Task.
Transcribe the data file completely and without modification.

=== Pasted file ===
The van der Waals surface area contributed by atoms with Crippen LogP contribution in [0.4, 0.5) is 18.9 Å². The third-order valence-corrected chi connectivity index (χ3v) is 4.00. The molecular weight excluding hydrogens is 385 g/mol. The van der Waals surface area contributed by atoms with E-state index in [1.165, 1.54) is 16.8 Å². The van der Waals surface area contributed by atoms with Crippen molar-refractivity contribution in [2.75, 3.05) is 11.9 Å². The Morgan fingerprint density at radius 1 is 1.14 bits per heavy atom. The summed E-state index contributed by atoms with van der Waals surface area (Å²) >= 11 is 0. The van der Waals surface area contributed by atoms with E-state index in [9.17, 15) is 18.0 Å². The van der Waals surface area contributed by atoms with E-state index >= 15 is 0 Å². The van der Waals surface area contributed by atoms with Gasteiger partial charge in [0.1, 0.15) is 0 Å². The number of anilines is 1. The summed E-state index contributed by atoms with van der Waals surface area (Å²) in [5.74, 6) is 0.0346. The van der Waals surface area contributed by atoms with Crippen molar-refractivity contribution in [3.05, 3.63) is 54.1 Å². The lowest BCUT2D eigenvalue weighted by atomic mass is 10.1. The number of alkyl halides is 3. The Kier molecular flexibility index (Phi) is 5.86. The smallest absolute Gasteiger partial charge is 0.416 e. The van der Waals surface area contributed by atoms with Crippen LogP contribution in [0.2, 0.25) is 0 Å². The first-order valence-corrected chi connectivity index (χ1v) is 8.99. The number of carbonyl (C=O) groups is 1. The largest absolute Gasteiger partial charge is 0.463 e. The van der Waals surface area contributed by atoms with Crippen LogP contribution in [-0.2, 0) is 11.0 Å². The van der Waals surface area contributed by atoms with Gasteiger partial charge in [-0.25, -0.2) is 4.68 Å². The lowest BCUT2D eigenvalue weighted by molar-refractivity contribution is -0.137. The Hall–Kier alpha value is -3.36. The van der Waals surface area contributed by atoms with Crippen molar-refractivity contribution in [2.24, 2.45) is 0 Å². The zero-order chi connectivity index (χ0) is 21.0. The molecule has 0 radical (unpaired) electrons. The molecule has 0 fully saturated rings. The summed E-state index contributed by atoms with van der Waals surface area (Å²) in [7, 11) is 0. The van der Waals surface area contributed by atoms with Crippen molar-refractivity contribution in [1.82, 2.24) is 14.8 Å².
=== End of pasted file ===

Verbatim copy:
The van der Waals surface area contributed by atoms with Crippen LogP contribution in [0.4, 0.5) is 18.9 Å². The third-order valence-corrected chi connectivity index (χ3v) is 4.00. The molecular weight excluding hydrogens is 385 g/mol. The van der Waals surface area contributed by atoms with E-state index in [1.165, 1.54) is 16.8 Å². The van der Waals surface area contributed by atoms with Crippen molar-refractivity contribution in [2.75, 3.05) is 11.9 Å². The Morgan fingerprint density at radius 1 is 1.14 bits per heavy atom. The summed E-state index contributed by atoms with van der Waals surface area (Å²) >= 11 is 0. The van der Waals surface area contributed by atoms with E-state index in [9.17, 15) is 18.0 Å². The van der Waals surface area contributed by atoms with E-state index >= 15 is 0 Å². The van der Waals surface area contributed by atoms with Gasteiger partial charge in [0.1, 0.15) is 0 Å². The number of anilines is 1. The summed E-state index contributed by atoms with van der Waals surface area (Å²) in [5.74, 6) is 0.0346. The van der Waals surface area contributed by atoms with Crippen molar-refractivity contribution in [3.05, 3.63) is 54.1 Å². The lowest BCUT2D eigenvalue weighted by atomic mass is 10.1. The number of alkyl halides is 3. The Kier molecular flexibility index (Phi) is 5.86. The smallest absolute Gasteiger partial charge is 0.416 e. The van der Waals surface area contributed by atoms with Crippen LogP contribution in [0.2, 0.25) is 0 Å². The first-order valence-corrected chi connectivity index (χ1v) is 8.99. The number of carbonyl (C=O) groups is 1. The largest absolute Gasteiger partial charge is 0.463 e. The van der Waals surface area contributed by atoms with Crippen LogP contribution in [-0.2, 0) is 11.0 Å². The van der Waals surface area contributed by atoms with Gasteiger partial charge in [-0.25, -0.2) is 4.68 Å². The lowest BCUT2D eigenvalue weighted by molar-refractivity contribution is -0.137. The Hall–Kier alpha value is -3.36. The van der Waals surface area contributed by atoms with Crippen molar-refractivity contribution in [2.24, 2.45) is 0 Å². The zero-order chi connectivity index (χ0) is 21.0. The molecule has 0 radical (unpaired) electrons. The molecule has 0 fully saturated rings. The summed E-state index contributed by atoms with van der Waals surface area (Å²) in [7, 11) is 0. The van der Waals surface area contributed by atoms with Crippen molar-refractivity contribution in [1.82, 2.24) is 14.8 Å².